He decided in January 2013 to do something about it by creating a medical clinic inside the Shepherds of Good Hope shelter in downtown Ottawa. Now, the police and paramedics are instructed to bring intoxicated homeless people to the shelter where health professionals can look after them during a crisis and then establish a relationship in the hopes of helping them manage their addictions, mental illnesses or other health challenges.
In the first six months, the program rerouted 750 ambulance trips away from local emergency rooms. But the program is much more than just detox. In total, Dr. Turnbull and his colleagues have created 220 beds in Ottawa homeless shelters, where the community has access to nurses, personal-support workers, addictions counsellors, social workers and professionals that can connect them with housing. The health team can administer IVs, oxygen and medication within the walls of the shelters. The team has even created palliative hospice beds in the shelters.
Dr. Turnbull says the program saves at least $3 million a year.
“We wrap those services around them,” he says. “We save very substantial amounts of money by providing better care in a community setting.”
Dr. Nathalie Fleming came to the realization a long time ago that hospital walls hold back improvements that could solve many of the problems facing the health-care system.
As an obstetrician who focuses on at-risk teenagers, Dr. Fleming struggled to find a way to convince more girls to visit the hospital to get ultrasounds, nutrition counselling and other important care. Many pregnant teenagers don’t see a doctor until the late stages of pregnancy; they typically have high rates of premature labour, babies with low birth weight and other problems that can lead to costly hospital stays and and long-term health and development issues.
Instead of expecting the young women to come to her, Dr. Fleming’s solution was to go to them. She and a nurse set up shop in St. Mary’s Home, a popular community centre in Ottawa, and start offering medical services to at-risk pregnant teens.
A decade later, the program has expanded to include prenatal and post-natal care, psychiatric services and a full-service family health team. The community centre also offers financial counselling and other resources. Teen mothers appreciate the program because it’s an easy one-stop shop and they don’t have to go to a hospital prenatal clinic, where they feel judged by the adult women in the waiting room, Dr. Fleming said.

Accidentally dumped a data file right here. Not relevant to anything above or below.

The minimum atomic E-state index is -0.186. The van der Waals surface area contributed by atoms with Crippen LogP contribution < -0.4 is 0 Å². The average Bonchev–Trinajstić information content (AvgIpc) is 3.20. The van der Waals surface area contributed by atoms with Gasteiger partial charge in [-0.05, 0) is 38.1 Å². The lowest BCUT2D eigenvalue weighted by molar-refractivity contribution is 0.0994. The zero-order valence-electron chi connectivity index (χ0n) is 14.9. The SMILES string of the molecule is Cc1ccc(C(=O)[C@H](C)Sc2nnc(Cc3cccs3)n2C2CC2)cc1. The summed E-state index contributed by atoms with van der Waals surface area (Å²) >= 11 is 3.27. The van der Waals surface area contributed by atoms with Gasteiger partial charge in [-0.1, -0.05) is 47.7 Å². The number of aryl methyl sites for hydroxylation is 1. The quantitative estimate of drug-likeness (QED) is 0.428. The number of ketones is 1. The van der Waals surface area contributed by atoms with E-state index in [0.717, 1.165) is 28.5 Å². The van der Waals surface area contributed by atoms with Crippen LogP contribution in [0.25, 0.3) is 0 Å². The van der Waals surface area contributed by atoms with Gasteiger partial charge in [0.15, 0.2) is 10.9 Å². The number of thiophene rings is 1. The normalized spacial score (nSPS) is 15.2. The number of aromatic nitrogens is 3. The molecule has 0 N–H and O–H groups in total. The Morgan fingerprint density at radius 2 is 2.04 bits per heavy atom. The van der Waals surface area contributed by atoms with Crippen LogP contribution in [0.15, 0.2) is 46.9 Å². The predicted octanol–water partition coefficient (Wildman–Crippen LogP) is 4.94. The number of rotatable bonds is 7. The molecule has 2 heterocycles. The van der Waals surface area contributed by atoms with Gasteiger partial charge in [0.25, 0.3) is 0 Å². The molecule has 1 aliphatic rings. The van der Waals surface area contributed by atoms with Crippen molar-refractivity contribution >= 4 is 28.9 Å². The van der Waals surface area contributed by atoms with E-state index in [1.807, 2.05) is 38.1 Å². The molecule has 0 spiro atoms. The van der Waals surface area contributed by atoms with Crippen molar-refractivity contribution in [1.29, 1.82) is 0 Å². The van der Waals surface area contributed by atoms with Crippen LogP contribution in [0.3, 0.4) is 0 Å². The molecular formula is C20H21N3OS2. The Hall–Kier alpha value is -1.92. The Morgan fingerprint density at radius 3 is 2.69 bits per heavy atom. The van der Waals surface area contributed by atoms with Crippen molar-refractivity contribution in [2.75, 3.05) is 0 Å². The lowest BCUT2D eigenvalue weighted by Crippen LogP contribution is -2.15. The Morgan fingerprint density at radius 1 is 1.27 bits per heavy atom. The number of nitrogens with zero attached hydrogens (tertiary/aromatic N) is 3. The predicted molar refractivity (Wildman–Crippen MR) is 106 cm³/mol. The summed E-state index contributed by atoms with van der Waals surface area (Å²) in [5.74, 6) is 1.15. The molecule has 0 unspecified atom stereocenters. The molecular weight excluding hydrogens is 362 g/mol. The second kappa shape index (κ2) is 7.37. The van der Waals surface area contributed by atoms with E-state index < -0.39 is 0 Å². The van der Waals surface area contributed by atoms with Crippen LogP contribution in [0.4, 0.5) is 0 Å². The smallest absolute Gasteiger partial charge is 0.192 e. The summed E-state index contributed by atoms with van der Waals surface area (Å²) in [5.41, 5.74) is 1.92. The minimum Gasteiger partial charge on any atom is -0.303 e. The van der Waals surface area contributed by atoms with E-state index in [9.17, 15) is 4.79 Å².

“By basically moving things from the inside of the hospital to the outside of the hospital, by being able to reach the community... we’ve done a service to the patient,” Dr. Fleming says.
Around the world, health-care organizations are re-engineering their systems to move care outside of hospitals. Kaiser Permanente, a large non-profit health plan in the U.S. that runs its own hospitals and clinics, is providing more care to patients in their homes and over the Internet.
In Canada, Ontario will spend an additional $6 million this year to send more paramedics to the homes of people who frequently dial 911 to make sure they’re taking their medication and provide other help managing their chronic conditions. And the federally-funded Canadian Institutes of Health Research is looking at ways of implementing community-based models and giving research grants dedicated to this issue as part of an initiative called the Community-based Primary Health Care Innovation Teams.
Of course, talking about the need for change is easy. Making it happen is the hard part.
Changing the system
In order for any of these changes to occur, observers say, there has to be a wholesale overhaul in the culture of health care in Canada.
Hospitals – and patients – must get used to the idea that the best way to deliver care is to go outside the institution’s walls. Governments need to create innovative community-based care models, according to physicians and health policy experts.
“We can’t afford not to do this. We’re using the acute-care system, which is expensive, for care that should be provided at home,” Dr. Turnbull says. “We can do better.”